Promises, such as the Word from the Cross, offer no proof but demand trust in the Promiser.
To trust is a verb that takes a human subject. To love or to fear are in this regard somewhat similar; although we may speak of animals loving or fearing—but seldom if ever of their trusting. However, it is not a verb which we will to perform. It is not an action I can force myself to do. The object of our trust creates the trust. Because faith is the unshakable confidence of that for which we hope and the substance of things not seen (Hebrews 11:1), it does not arise from anything we can master and prove. Quite the contrary, trust surrenders our persons to dependence on another. The thrill of a baby being cast into the air, the grace of acrobats swinging from one rope or one set of hands to another, the sigh of relief from the hospitalized when the physician enters the room all point to the sense that things will be alright which trust produces. The parent tossing the child in the air creates this sense, as do the fellow acrobats and the perception of one’s own ability to do the right thing, or the patient’s hope in the doctor to know what to do. Sometimes more, sometimes less evidence sets trust in motion. Some or little experience and familiarity may also build our trust. But no magic formulates how we govern our own trusting or how we draw others into trusting us. Trust is the mysterious heart of our humanity.
The U.S.-American psychoanalyst and philosopher Erik Erikson (1902-1994) defined trust as the core of human personhood and personality. He proposed trust and mistrust arise from the satisfactory or less than satisfactory interaction with other people, above all, the mother, in the first two years of life. Those in whom trust is cultivated by these human encounters in infancy go through life better-adjusted than those who have had mistrust fostered in them by such encounters, according to Erikson. His theory continues to command the analysis of many in his trade.
As C. F. W. Walther noted in his Law and Gospel, trust is not built by sermons on the nature of faith. Faith and trust spring from hearing what God has done in Christ for sinners. To be sure, all trust is developed in ways psychologists admit they cannot fully explain. In a mysterious manner God’s Word makes its impact on our lives because the Holy Spirit, “has come upon us.” Just as the Spirit brought tongues of fire and amazing gifts of language to the disciples on Pentecost, the Spirit makes His promise of new life and wholeness, and the promise elicits and creates our trust. But just as the wind blows where it wills and we note its presence without knowing whither it has come and whence it is going, so the Holy Spirit creates trust in Christ and His Word of forgiveness and new life. The Spirit preserves this trust in ways that do not submit to our mastery. Our analysis of our faith does not strengthen it. The ongoing experience of the Word of promise does.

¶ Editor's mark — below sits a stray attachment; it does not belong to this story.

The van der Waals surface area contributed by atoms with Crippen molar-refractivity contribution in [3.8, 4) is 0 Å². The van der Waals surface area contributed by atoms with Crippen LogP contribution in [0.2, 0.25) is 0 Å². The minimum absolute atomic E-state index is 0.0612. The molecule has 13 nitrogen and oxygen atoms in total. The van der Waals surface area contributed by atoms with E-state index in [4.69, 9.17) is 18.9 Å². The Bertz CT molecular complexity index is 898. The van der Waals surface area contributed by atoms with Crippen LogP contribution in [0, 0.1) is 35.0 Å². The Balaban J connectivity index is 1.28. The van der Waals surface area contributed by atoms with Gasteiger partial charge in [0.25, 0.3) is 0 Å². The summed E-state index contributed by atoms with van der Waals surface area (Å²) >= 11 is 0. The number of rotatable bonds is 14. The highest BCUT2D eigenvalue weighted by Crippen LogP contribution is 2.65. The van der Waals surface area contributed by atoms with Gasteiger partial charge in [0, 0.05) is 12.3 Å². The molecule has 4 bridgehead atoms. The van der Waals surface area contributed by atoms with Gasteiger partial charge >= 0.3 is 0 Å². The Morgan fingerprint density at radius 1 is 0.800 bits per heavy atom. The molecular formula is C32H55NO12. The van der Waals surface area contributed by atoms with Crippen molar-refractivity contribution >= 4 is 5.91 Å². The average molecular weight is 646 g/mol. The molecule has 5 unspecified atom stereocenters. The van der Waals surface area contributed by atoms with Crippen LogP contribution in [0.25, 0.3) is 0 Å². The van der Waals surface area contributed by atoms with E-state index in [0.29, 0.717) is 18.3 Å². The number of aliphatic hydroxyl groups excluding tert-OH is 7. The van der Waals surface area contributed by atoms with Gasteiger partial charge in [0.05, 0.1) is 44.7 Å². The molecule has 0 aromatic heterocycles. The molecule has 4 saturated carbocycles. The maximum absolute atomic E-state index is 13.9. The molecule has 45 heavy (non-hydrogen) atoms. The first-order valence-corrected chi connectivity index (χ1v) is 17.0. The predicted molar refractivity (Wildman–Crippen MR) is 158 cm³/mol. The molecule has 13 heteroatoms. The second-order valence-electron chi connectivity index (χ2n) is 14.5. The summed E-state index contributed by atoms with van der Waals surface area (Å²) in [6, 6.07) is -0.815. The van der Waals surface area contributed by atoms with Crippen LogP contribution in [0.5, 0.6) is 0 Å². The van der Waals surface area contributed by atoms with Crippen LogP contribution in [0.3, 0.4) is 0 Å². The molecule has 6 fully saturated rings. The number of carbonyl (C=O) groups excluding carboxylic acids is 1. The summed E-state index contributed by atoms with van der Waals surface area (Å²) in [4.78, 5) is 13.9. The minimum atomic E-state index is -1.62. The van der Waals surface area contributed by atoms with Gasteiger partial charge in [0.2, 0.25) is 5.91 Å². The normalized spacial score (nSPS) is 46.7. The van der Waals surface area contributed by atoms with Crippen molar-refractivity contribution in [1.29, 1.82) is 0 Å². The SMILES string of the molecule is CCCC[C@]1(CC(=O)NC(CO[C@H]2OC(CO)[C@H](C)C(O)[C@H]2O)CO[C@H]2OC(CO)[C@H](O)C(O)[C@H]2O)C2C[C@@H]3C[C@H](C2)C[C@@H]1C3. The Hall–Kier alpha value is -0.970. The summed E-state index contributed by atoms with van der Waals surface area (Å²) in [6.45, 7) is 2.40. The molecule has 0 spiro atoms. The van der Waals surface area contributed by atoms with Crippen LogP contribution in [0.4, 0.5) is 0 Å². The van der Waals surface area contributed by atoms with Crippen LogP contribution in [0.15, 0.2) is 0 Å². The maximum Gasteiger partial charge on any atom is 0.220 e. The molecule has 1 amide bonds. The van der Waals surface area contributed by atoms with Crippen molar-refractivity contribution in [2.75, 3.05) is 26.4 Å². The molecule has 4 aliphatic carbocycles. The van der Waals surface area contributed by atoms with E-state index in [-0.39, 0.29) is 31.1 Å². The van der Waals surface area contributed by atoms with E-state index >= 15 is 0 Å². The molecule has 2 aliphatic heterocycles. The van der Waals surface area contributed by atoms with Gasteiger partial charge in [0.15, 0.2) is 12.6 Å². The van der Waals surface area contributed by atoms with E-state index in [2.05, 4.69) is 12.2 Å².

Faith and trust spring from hearing what God has done in Christ for sinners.
Trust enables believers to look at the world around them and take a glimpse into the future with confidence and assurance that the God who has livened us in Christ accompanies us. This gives us the ultimate sense of security, for God is safeguarding our present and guaranteeing our person for the future. Trust thus banishes our inhibitions, reservations, and fears, for we rest assured His protecting and preserving hand is there to ward off the worst attacks of Satan. We have hope because He has secured our future. Trust in God’s pronouncement that sin no longer identifies who we are, therefore, produces the confidence which enables God’s children to risk what they have to demonstrate love to others. No reservations about freely reaching out to those whom God has placed around us inhibit our acting as the children He says we are. For the Holy Spirit’s gift of trust in the promise of new life and salvation impels us into living life framed by the peace and joy He gives. In His peace and joy we perceive how enjoyable it is to take care of those whom God has entrusted to our love. This is the adventure and blessing of living the justified life.